• Admits import bill increased by 53pc in a year mainly due to import of sugar, wheat, pulses, palm oil • Launches farmers’ portal to facilitate complaints registration
• PM told CCTV cameras installed at sugar mills to keep track of produce
ISLAMABAD: Prime Minister Imran Khan on Friday ordered stern action against sugar barons involved in profiteering and hoarding adding to the misery of inflation-hit people.
“The state will take strict action against the profiteers who were the enemies of the poor masses,” Mr Khan said while chairing a review meeting on sale price and hoarding of sugar.
The PM directed the authorities concerned to make strict legislation against sugar hoarders and profiteers and ensure implementation of track and trace system of sugar mills to ascertain the production volume of the commodity.
Punjab Chief Minister Sardar Usman Buzdar, Adviser to the PM on Accountability Mirza Shahzad Akbar, Special Assistant to the PM Dr Shahbaz Gill and senior officers attended the meeting. Punjab Minister for Industries Mian Aslam Iqbal and Punjab Chief Secretary Kamran Afzal joined the meeting through video link.
The chief secretary apprised the participants that all district administration had been directed to monitor if sugar was being sold at the price fixed by the government. The process of legislation against hoarders and profiteers was also in progress, he said.
He disclosed that closed-circuit television (CCTV) cameras had been installed at sugar mills to keep an eye on the quantity of sugarcane and sugar produce entering and leaving the mills. Besides, data would also be obtained from sugar mills on a daily basis during the crushing season, he added.
Farmers’ portal launched
Earlier, the premier launched the Kisan Portal, a special category for farmers in the Pakistan Citizen Portal, expressing the hope that it would give a voice to small farmers.
At the launch, Mr Khan blamed the previous rulers for not building dams and lack of research in agriculture with the result that Pakistan lagged behind many countries in producing the required agro products. “Pakistan has reduced its research spending in the past, and the countries who had invested in research saw increased agricultural productivity. As long as you don’t do research, participate in seed development, how will your productivity increase,” he added.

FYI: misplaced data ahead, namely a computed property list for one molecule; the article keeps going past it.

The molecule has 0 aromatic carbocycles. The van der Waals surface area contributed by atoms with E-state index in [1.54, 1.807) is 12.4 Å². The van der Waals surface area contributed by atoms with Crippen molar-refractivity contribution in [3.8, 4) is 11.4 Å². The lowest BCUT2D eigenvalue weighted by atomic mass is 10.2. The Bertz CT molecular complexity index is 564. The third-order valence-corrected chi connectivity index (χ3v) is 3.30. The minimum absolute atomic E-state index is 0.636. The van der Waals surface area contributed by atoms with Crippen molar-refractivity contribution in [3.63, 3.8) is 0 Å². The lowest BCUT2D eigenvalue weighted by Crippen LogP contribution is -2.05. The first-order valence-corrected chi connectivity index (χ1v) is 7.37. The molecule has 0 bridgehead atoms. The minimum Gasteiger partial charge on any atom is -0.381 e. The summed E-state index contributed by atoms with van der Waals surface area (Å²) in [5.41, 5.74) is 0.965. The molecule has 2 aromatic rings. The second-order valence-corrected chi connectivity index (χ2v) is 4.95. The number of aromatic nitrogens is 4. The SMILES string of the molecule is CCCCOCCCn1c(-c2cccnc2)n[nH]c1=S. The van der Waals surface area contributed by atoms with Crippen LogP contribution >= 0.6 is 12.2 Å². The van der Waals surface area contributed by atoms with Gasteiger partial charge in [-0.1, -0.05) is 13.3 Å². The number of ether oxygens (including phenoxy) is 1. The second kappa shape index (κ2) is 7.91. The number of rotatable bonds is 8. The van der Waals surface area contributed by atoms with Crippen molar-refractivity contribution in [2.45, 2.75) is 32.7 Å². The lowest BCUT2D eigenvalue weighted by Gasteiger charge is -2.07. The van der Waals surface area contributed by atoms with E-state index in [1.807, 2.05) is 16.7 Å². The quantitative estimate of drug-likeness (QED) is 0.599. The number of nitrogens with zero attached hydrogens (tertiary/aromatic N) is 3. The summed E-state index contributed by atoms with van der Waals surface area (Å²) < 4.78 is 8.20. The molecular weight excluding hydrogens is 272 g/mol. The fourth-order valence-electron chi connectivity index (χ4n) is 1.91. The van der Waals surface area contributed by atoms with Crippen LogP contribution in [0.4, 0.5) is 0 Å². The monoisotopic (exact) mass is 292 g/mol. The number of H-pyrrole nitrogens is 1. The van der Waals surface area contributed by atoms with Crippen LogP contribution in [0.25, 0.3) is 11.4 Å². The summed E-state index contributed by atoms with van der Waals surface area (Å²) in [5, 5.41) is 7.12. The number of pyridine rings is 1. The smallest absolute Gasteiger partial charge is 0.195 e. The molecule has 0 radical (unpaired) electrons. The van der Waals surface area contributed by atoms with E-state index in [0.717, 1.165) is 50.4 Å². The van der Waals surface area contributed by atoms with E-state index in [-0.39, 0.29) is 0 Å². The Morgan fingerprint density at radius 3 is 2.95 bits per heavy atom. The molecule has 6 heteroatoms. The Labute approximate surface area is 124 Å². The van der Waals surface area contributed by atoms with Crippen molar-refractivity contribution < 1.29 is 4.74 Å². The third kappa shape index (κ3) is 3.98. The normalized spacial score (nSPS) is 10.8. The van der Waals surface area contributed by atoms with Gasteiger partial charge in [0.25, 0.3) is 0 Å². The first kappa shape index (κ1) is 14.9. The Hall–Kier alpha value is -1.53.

The prime minister also lamented that Pakistan did not work on building reservoirs and dams, which could have helped farmers get more water for irrigation. There was a lot of uncultivated land in Pakistan that could be made use of, he remarked.
“We have a lot of land lying unattended. But we didn’t have water and never thought of it. Now big dams are being built after 50 years. We are building dams and you will see we will give more water to farmers. It can also stop the destruction from floods,” Mr Khan said.
Talking about the situation of farmers in the country, the premier said that all research pointed to how small farmers paid the highest prices when buying something from the market but sold their crop at the lowest price compared to those with major land holdings.
“Farmer used to work hard and take his sugarcane to sugar mills. He would be defeated from both sides — first they (sugar mills) made farmers wait in long lines. When I travelled in winter, trucks used to be queued outside sugar mills and they would get low prices,” he recalled.
“Ninety per cent farmers have small landholdings but their problems have never reached those in power,” he said.
The government, he said, had introduced Kisan Card to provide direct subsidy to farmers. Now a small farmer would get money directly through the Kisan Card, he announced.
Farmers also needed insurance, he said, adding that banks would be more than willing to give loans if the farmers’ crops were insured.
53pc hike in import bill
The prime minister admitted: “Our import bill has increased 53 per cent in one year. The pressure on the rupee increased because we imported 4m tonnes of wheat, we imported sugar and pulses and the [price of imported] palm oil nearly doubled.”
He said Pakistan was taking help from China to increase agricultural productivity as the agriculture sector was also made part of the China-Pakistan Economic Corridor (CPEC).
“The most expensive and nutritious vegetable, Avocado, is being sold for Rs600-Rs700 per piece here. Its tree starts giving fruit in four to five years. We have a lot of land for [planting avocado trees]. We have to [grow] new crops as our population increases.”
Discussing salient features of the portal, the premier said farmers would be able to directly call the chief secretary’s office with the help of Kisan Portal. According to the PM Office, 123 dashboards have been set up in relevant institutions at the federal and provincial level.
Published in Dawn,